After getting clear of the docks, Viv spotted a clear stretch of water into the wind and opened the throttle. The Bristol six hundred and eighty horsepower engine responded with a good surge, at which point Viv had the feeling of piloting a speedboat. The Walrus was much heavier than the Bolsky float-plane, and required a longer run. Morover, as it picked up speed, it felt like a very large speedboat going dangerously fast and creating a huge wake. They passed closer to a small boat than Vic would have liked, but there was nothing she could do about it.
Instead of a joy stick, as in an I-16, the control column, moving only forward and backward, had a wheel. Since the aircraft tended to list to the left under full power and bury the wing float on that side, she had been instructed to turn the wheel all the way to the right.
It seemed as if they would go on accelerating forever, shrouded in spray with the hull slapping the little waves, but the plane suddenly lifted. Viv quickly straightened the wheel and went into a slow climbing turn. They then flew south, over the Isle of Wight, to the English Channel.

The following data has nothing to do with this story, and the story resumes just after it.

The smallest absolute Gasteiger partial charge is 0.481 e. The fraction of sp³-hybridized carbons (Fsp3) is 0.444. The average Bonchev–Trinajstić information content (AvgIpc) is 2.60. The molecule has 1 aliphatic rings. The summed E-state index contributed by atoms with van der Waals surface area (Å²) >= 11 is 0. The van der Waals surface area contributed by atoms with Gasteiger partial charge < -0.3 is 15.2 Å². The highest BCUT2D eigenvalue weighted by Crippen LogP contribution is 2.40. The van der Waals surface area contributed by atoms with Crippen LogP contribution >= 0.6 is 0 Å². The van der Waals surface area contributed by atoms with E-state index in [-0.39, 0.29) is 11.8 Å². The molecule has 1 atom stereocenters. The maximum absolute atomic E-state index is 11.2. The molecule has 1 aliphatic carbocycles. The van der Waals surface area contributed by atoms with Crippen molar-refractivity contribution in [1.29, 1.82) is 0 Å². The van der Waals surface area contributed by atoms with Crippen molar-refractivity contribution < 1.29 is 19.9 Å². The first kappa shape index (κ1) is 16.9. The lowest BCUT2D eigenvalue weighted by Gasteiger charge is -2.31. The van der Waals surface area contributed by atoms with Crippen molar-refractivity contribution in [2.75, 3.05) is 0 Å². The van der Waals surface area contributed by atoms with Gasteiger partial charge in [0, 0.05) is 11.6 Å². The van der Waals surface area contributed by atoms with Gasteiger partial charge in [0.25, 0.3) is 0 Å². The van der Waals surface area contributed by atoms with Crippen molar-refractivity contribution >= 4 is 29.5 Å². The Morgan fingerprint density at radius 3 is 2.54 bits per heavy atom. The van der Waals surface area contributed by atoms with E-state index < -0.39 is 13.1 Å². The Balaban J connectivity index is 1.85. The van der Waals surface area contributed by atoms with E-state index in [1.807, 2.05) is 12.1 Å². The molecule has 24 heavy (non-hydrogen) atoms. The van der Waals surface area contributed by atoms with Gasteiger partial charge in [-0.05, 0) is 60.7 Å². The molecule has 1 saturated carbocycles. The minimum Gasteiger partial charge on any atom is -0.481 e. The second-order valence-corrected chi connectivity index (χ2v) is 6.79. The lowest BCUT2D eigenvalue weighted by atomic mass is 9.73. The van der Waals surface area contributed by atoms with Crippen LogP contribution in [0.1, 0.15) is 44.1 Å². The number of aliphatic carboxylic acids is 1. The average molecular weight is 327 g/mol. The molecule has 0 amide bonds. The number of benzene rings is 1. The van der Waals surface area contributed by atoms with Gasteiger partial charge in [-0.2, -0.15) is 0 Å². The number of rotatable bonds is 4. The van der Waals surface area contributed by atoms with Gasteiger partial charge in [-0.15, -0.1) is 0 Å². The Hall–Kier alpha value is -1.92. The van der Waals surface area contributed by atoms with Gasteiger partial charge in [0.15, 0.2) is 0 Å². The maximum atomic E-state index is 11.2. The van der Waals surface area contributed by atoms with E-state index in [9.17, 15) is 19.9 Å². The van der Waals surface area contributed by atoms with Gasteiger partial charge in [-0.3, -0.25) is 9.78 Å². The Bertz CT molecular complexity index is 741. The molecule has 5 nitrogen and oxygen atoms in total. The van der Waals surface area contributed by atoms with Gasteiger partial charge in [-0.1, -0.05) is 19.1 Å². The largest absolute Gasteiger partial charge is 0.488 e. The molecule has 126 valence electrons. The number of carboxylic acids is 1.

It seemed to Viv that they were going sideways almost as fast as forward, and Summers explained, “We’ve got a thirty knot breeze on the starboard beam, and our air speed is only triple that.”
As Viv turned toward the wind, it amused her that it was necessary to do such a thing.
Summers, with a questioning look, then described a loop with his hand.
Viv went into a moderately steep dive, piling up speed, and then pulled back strongly on the control column. With its light wing-loading, the little ship bounced up quickly, carrying momentum to the top, and was over on its back. It was then a simple matter to complete the loop and regain level flight. After some more maneuvers at medium altitude, Viv suggested a landing. Summers nodded, and she recalled the instructions.